Polypharmacy in Older Adults Not Associated with Post-Thoracic Surgery Complications

Close up of senior woman holding a medicine box and taking out a pill

Frailty and polypharmacy increase with age and present concerns when older adults with thoracic malignancies are considered for surgical intervention. An allied risk is the prescription of medications considered inappropriate for older individuals.

However, a retrospective study at Brigham and Women’s Hospital found that polypharmacy, potentially inappropriate medications, and frailty were not associated with complications after surgery for thoracic malignancies, although frailty was associated with increased length of hospital stay.

Lisa Cooper, MD, of the Brigham’s Division of Aging, Laura N. Frain, MD, MPH, a geriatrician at the Center for Older Adult Health Services, and colleagues detail the findings in the Journal of Geriatric Oncology.


The analysis included 59 patients who were evaluated in the multidisciplinary geriatric–thoracic clinic at the Brigham between January 2016 and January 2019 and later underwent major thoracic surgery.

The researchers assessed relationships between surgical outcomes (postoperative complications and length of stay) and:

  • Polypharmacy (defined as the use of five or more medications)
  • Potentially inappropriate medications (PIM) for older adults, defined based on the American Geriatrics Society 2015 Beers Criteria (the latest edition was published in 2019)
  • Frailty, defined as a score ≥5 on the Clinical Frailty Scale assigned after comprehensive geriatric assessment

Characteristics of the Cohort

The cohort was 54% female and had a median age of 75 (range, 62–88). Most patients were independent in basic activities of daily living (98%) and instrumental activities of daily living (81%).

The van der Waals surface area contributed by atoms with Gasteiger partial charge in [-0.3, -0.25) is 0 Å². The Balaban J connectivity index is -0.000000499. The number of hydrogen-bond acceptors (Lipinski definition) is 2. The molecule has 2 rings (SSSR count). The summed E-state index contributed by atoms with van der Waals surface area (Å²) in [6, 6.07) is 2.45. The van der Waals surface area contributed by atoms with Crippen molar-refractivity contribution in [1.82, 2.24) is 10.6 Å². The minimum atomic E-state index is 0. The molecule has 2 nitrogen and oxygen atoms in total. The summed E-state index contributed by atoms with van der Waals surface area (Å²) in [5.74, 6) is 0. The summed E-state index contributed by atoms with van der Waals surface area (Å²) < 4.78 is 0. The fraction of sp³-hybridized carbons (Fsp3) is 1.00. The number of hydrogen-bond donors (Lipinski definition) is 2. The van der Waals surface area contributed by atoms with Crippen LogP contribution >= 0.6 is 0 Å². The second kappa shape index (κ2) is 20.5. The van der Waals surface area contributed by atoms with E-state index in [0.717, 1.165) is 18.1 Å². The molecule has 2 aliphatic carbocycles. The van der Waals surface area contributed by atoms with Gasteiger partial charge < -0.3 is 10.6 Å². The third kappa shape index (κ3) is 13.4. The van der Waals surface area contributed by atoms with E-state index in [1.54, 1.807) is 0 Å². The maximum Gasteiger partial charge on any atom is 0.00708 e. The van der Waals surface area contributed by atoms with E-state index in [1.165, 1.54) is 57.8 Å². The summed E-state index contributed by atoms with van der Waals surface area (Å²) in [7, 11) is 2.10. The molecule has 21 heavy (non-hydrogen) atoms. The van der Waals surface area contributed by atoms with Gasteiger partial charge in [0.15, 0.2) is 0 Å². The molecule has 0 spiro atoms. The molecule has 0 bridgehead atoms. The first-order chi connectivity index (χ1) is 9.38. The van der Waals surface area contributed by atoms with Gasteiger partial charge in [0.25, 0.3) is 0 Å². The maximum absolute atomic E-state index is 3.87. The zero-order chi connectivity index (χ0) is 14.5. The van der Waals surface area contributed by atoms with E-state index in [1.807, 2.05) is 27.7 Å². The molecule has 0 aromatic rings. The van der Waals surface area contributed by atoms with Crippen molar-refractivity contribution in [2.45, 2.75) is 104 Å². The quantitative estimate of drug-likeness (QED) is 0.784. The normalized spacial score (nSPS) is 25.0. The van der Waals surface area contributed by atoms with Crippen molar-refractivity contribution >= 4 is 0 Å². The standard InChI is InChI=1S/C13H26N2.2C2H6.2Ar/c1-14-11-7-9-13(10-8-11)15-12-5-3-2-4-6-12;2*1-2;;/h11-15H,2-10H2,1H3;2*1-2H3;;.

The prevalence of polypharmacy was 86% (median number of medications, 8; range, 1–24). 90% of patients used at least one PIM (median number, 2; range, 0–5). The most common PIMs were aspirin, omeprazole, lorazepam, and oxycodone.

36% of patients were frail. Polypharmacy and PIM >1 were not significantly associated with frailty.

Postoperative Complications

The complication rate was 37%. Grade II complications represented 27%; only 5% of patients had a grade IV complication and none died. On multivariable logistic analyses, postoperative complications were not associated with frailty, the number of medications, or the number of PIMs, even after adjustment for type of procedure.

Length of Stay

The median length of stay (LOS) was four days (range, 1–35). Frailty was associated with prolonged average LOS (β=2.75; P=0.011) and the association persisted after adjustment for procedure type.

Esophagectomy (vs. wedge resection) was also associated with prolonged LOS (β=9.81; P<0.001). Polypharmacy and PIMs were not.

The Value of Geriatric Co-Management

The rate of postoperative delirium was only 5%, and most patients were discharged home with services. These findings and the low rate of life-threatening complications are at least partly attributable to the geriatric co-management program:

  • Social strengths and vulnerabilities (such as living situation, social supports, and caregiver burden) were assessed preoperatively and the geriatric team planned accordingly for discharge
  • Information derived from the comprehensive geriatric assessment and any social vulnerabilities were presented to the surgical team during multidisciplinary clinic visits, and the treatment plan was adjusted if necessary
  • Postoperatively, a member of the geriatric team was present on the thoracic surgery floor for further co-management of these patients

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